In times when hospitals nationwide may already be filled to capacity, how can they plan to handle an unexpected influx of patients? Gabor Kelen, director of the Johns Hopkins Office of Critical Event Preparedness and Response and of the Department of Emergency Medicine, was the lead author of a paper published online in February in JAMA Pediatrics that discusses reverse triage, an early-discharge strategy that has been previously modeled for adults, and how it could impact a sudden surge of patients in a pediatric hospital, including during disasters.
The study included inpatients from seven pediatric units during 196 randomly chosen mock disaster days during a one-year period. The researchers found that based on previously determined classifications, out of 501 patients sampled, more than 10 percent were eligible for immediate low-risk reverse triage, and more than 13 percent were eligible for discharge by 96 hours. They also found that by accepting higher-risk patients only, reverse triage would increase surge capacity by nearly 50 percent. Researchers concluded that the reverse could have a meaningful but modest impact when facing a sudden influx of patients.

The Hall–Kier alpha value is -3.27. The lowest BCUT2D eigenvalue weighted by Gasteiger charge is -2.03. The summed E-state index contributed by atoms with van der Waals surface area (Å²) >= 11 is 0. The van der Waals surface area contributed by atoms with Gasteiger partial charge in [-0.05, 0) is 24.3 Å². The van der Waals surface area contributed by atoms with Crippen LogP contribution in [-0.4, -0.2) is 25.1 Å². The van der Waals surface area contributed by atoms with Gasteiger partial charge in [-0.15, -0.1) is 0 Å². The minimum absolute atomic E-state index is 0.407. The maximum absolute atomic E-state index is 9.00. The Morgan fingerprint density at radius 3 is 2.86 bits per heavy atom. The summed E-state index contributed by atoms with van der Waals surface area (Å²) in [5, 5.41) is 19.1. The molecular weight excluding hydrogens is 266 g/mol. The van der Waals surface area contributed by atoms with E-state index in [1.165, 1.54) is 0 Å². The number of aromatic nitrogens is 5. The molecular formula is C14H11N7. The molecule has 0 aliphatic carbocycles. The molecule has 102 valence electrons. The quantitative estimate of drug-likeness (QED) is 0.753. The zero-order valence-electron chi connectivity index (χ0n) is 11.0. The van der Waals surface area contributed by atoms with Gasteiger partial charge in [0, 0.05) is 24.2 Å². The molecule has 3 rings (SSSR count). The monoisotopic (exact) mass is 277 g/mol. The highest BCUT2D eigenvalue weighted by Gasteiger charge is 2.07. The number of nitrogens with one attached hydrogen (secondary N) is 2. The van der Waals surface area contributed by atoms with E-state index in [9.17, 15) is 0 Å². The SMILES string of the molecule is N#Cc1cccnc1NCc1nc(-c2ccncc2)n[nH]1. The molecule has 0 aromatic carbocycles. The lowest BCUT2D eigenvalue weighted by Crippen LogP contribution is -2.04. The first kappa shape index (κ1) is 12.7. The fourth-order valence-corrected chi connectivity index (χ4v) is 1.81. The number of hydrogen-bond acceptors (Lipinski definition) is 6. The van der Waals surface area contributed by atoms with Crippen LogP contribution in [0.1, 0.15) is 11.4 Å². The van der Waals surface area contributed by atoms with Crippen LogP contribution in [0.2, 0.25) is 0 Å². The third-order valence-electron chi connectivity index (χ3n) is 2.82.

The study complemented a previously published paper by Kelen and others that looked at reverse triage for adult hospital inpatients.
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